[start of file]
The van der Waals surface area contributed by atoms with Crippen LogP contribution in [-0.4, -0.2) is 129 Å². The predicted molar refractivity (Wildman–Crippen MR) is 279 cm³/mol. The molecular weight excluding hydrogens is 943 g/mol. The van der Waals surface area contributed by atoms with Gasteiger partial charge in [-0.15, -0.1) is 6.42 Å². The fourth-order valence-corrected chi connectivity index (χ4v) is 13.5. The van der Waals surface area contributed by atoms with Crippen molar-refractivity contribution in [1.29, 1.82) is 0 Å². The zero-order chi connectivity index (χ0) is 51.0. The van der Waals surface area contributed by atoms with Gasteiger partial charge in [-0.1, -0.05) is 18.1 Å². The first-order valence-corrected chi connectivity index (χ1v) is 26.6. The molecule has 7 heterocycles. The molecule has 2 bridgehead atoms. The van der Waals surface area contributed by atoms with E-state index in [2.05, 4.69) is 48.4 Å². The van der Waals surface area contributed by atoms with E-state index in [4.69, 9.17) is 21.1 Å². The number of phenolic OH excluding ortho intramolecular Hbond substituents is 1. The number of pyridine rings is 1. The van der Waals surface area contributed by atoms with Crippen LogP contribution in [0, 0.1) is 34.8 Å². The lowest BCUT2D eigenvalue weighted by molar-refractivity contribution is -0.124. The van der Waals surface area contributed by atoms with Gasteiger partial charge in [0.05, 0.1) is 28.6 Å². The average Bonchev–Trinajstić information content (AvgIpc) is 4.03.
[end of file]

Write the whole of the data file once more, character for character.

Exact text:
The van der Waals surface area contributed by atoms with Crippen LogP contribution in [-0.4, -0.2) is 129 Å². The predicted molar refractivity (Wildman–Crippen MR) is 279 cm³/mol. The molecular weight excluding hydrogens is 943 g/mol. The van der Waals surface area contributed by atoms with Gasteiger partial charge in [-0.15, -0.1) is 6.42 Å². The fourth-order valence-corrected chi connectivity index (χ4v) is 13.5. The van der Waals surface area contributed by atoms with Crippen molar-refractivity contribution in [1.29, 1.82) is 0 Å². The zero-order chi connectivity index (χ0) is 51.0. The van der Waals surface area contributed by atoms with Gasteiger partial charge in [-0.1, -0.05) is 18.1 Å². The first-order valence-corrected chi connectivity index (χ1v) is 26.6. The molecule has 7 heterocycles. The molecule has 2 bridgehead atoms. The van der Waals surface area contributed by atoms with E-state index in [2.05, 4.69) is 48.4 Å². The van der Waals surface area contributed by atoms with E-state index in [4.69, 9.17) is 21.1 Å². The number of phenolic OH excluding ortho intramolecular Hbond substituents is 1. The number of pyridine rings is 1. The van der Waals surface area contributed by atoms with Crippen LogP contribution in [0, 0.1) is 34.8 Å². The lowest BCUT2D eigenvalue weighted by molar-refractivity contribution is -0.124. The van der Waals surface area contributed by atoms with Gasteiger partial charge in [0.05, 0.1) is 28.6 Å². The average Bonchev–Trinajstić information content (AvgIpc) is 4.03.